August 5, 2014
By Jim Moore
Sean D. Tucker has a distinctive way of showing his appreciation—one that involves both positive and negative Gs, and more than a few unusual attitudes. A ride in Tucker’s Extra 300L over Oshkosh, Wisconsin, during EAA AirVenture left Aaron Wypyszynski with a huge smile, and an appetite for more—not to mention a Hall of Fame aviator’s signature in a logbook that also includes more than 200 Young Eagles flights in four years.
“Aw, that's insane. That is awesome,” Wypyszynski said, climbing out of the cockpit (with no apparent difficulty) after a half-hour flight that included an outside loop (negative 4 Gs), hammerheads, barrel rolls, two-point half-rolls to and from inverted, an inverted flat spin, and even a lomcovák—none of which proved daunting to the young father who has made it his own mission to share the joy of flight with youths, replicating for many others his own introduction to the joy of flight. “That is too cool.”
Wypyszynski, of Meridianville, Alabama, said a Young Eagles ride followed soon after his first flight lesson at age 13, and made him part of an aviation family.
“It's what really opened my eyes to general aviation and what it was like to share the passion of flight,” Wypyszynski said. Also an AOPA member, Wypyszynski is president of his local EAA chapter and is working with his aviation family to build a Wittman Buttercup. Wypyszynski works as a flight test engineer, and has launched a company, Wyp Aviation, to patent and develop a wing board that will elevate the concept of the nautical wakeboard into the sky.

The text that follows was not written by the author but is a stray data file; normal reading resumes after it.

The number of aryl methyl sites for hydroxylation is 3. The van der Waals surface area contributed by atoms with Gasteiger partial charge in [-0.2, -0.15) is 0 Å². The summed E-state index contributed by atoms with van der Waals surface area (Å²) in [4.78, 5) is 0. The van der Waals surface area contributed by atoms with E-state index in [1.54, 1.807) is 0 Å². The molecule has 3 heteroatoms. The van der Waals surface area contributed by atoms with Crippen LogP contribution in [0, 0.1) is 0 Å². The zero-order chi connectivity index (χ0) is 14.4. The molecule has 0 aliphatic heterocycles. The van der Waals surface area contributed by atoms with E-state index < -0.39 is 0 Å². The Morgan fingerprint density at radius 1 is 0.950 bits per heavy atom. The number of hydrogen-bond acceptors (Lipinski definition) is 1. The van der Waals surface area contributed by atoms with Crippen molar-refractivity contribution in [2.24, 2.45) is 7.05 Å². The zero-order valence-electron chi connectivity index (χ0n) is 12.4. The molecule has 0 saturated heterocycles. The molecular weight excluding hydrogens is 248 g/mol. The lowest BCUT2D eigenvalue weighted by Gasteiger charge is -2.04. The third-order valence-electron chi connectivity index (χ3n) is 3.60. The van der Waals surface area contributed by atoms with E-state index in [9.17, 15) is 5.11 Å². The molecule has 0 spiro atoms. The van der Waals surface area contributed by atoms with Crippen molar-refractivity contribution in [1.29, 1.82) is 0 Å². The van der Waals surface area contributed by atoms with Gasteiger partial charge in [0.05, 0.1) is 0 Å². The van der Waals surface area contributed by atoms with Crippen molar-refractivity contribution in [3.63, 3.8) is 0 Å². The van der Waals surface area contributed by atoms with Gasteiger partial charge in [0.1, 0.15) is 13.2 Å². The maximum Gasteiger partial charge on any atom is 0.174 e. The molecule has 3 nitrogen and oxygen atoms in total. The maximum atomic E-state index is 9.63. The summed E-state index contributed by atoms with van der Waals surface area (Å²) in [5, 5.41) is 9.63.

Tucker has invested a great deal in the Young Eagles program since taking over as chairman, awarding prizes including a chance to train at his aerobatic school to volunteer pilots during EAA AirVenture. Tucker said another such drawing is in the offing.
“I think it's really going to grow,” Tucker said. “It's just saying thanks to our men and women.”
Tucker, who also wowed the crowd with his signature airshow performances during the week, has made a point to fly at least one volunteer and one Young Eagle at each of his 2014 tour stops.
“The volunteers are our heroes,” Tucker said. “The volunteers are the ones that sacrifice their time, their money, and share their passion of flight with all these kids across North America. This is just my way of paying the volunteers back and just a small thank you.”
Tucker credits many aviation legends among his own mentors, and said it gives him joy to pay it forward.
“I love to fly with the coordinators, with the pilots ... because everybody is so important,” Tucker said.
With no signs of wobbly legs or bloodshot eyes (even after his very first negative G experience in that outside loop), Wypyszynski grinned as he stepped down from the Extra and soon grabbed his logbook. Tucker said Wypyszynski has the makings of a fine aerobatic pilot in his own right, and showed impressive skill. Not every Young Eagles volunteer gets quite so wild a ride, Tucker noted.
“They all want to do a little bit of this stuff. He just wanted to do a little bit more,” Tucker said.
AOPA Online Associate Editor Jim Moore joined AOPA in 2011 and is an instrument-rated private pilot who enjoys competition aerobatics.
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